Compile TypeScript in ASP.NET 5 application using grunt-typescript

Today was a big day for entire .NET Framework community. So much amazing stuff announced on VisualStudio Connect(); even in NY: open sourcing Core .NET Framework code (including CLR, JIT, FC, BLC and more), Visual Studio 2015 Preview with free and extensible Visual Studio Community Edition, new Visual Studio Online features and more. Also quite a few announcements connected to ASP.NET 5. The new version of ASP.NET, known before as ASP.NET vNext, that will revolutionize the way people create Web Applications using .NET Framework stack. Particular feature I’d like to focus on today is great integration with Grunt – JavaScript task runner that can be used to automate routine development tasks, e.g. compiling LESS/SASS files to CSS, CoffeeScript/TypeScript to JavaScript and more.

Official ASP.NET 5 documentation contains a tutorial how to use Grunt to compile LESS files to CSS style sheets on the fly every time you build your app. I’ll should you how to use the same task runner to compile TypeScript code to JavaScript as part of your app build process.
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Better TryParse method, when you don’t like out parameters and/or need default value

How many times in your code do you need to parse strings to primitive values? I would guess pretty often. How often do you use TryParse method, to avoid unnecessary exception handling? The same guess – probably pretty often. How many times did you wish that TryParse didn’t use out method parameter? Yes, the same answer again. But how many times did you think how to improve that scenario? Probably never. I think you should have done that! There is quite a lot of room for improvement here. Simple tricks that may make your parsing logic much simpler, cleaner and more verbatim.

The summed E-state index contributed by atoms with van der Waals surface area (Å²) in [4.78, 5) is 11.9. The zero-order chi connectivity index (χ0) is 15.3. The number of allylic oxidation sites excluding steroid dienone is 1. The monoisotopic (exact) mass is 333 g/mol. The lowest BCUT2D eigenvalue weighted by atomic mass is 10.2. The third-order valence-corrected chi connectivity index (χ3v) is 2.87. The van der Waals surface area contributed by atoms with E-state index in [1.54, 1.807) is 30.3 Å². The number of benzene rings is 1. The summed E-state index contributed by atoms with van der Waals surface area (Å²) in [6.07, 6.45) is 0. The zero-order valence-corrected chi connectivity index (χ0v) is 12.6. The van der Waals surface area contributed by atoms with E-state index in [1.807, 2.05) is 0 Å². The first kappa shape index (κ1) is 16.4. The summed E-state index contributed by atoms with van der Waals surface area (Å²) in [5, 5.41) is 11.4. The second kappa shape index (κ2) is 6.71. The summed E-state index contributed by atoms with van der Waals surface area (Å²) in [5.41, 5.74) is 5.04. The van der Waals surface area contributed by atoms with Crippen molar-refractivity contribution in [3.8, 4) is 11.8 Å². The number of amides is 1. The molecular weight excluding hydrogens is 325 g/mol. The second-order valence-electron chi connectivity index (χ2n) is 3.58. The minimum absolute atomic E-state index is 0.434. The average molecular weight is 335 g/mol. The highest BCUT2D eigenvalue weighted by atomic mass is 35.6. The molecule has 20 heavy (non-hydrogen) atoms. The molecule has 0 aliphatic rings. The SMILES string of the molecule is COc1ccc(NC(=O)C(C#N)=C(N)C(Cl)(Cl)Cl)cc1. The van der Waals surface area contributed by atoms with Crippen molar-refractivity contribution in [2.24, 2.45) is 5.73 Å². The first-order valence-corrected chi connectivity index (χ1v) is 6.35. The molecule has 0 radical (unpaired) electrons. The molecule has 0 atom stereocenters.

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Improve Code Fix performance using correct CodeAction.Create overload

In my previous post I wrote about solution-wide Rename Code Fix using Roslyn, which is supposed to analyze method declarations and suggest a fix when method marked with async modifier does not have a name that ends with Async. The code I suggested works just fine, however there were some comments about improvements that can be made to make it work better. In this post I’m trying to address one of the suggestions, what results in seconds version of AsyncMethodNameAnalyzer and AsyncMethodNameFix.
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My first “Diagnostic with Code Fix” using Roslyn API

I think everyone already knows that during //Build conference Anders Hejlsberg announced that Roslyn API (renamed to .NET Compiler Platform) is now an open source project (he actually clicked Public button live, on stage). It’s really a great news. But even though a lot of people think that main purpose of that move is to allow everyone to make his own version of C#, I don’t think that’s true. I think the main purpose of Roslyn project is still the same – to provide modern and open compiler infrastructure which will make extension development much easier, because extension code now knows exactly the same stuff compiler does. Because of that I decided to give it a try and write simple Diagnostic with Code Fix.
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ASP.NET Identity 2.0.0 – UserName and Email separation

The release of new version of ASP.NET Identity – ASP.NET Identity 2.0.0 comes with new sample project, which shows how all the new features like email confirmation, password recovery and two-factor authentication can be used while creating web applications. However, the new sample follows an approach which sometime is not acceptable: it uses an email address as user name. In my case, I need these data to be separated, and that’s why I decided to modify sample project to allow that.
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Folders in F# projects. How to do it? What to avoid?

I’ve been working on a new feature for Visual F# Power Tools extension, which would creating and maintaining folder structure within F# projects. I have to admit, it was not a pleasure to dig into VS SDK and try to get it working. The most annoying part: part of SDK related to Solution Explorer still uses COM interfaces… Second most annoying part: Solution Explorer complaining about completely correct project structure…

But anyway. The more I dig into it, the more weird behaviors I experienced. And because I don’t think I’m the only one struggling with folders in F# projects – there are couple questions on StackOverflow about this (like here and here) – and because there is also a known workaround how to force VS to show folders in your project – just manually edit .proj file – I decided to write about couple of problems you may run into trying to force F# project to contain folders.
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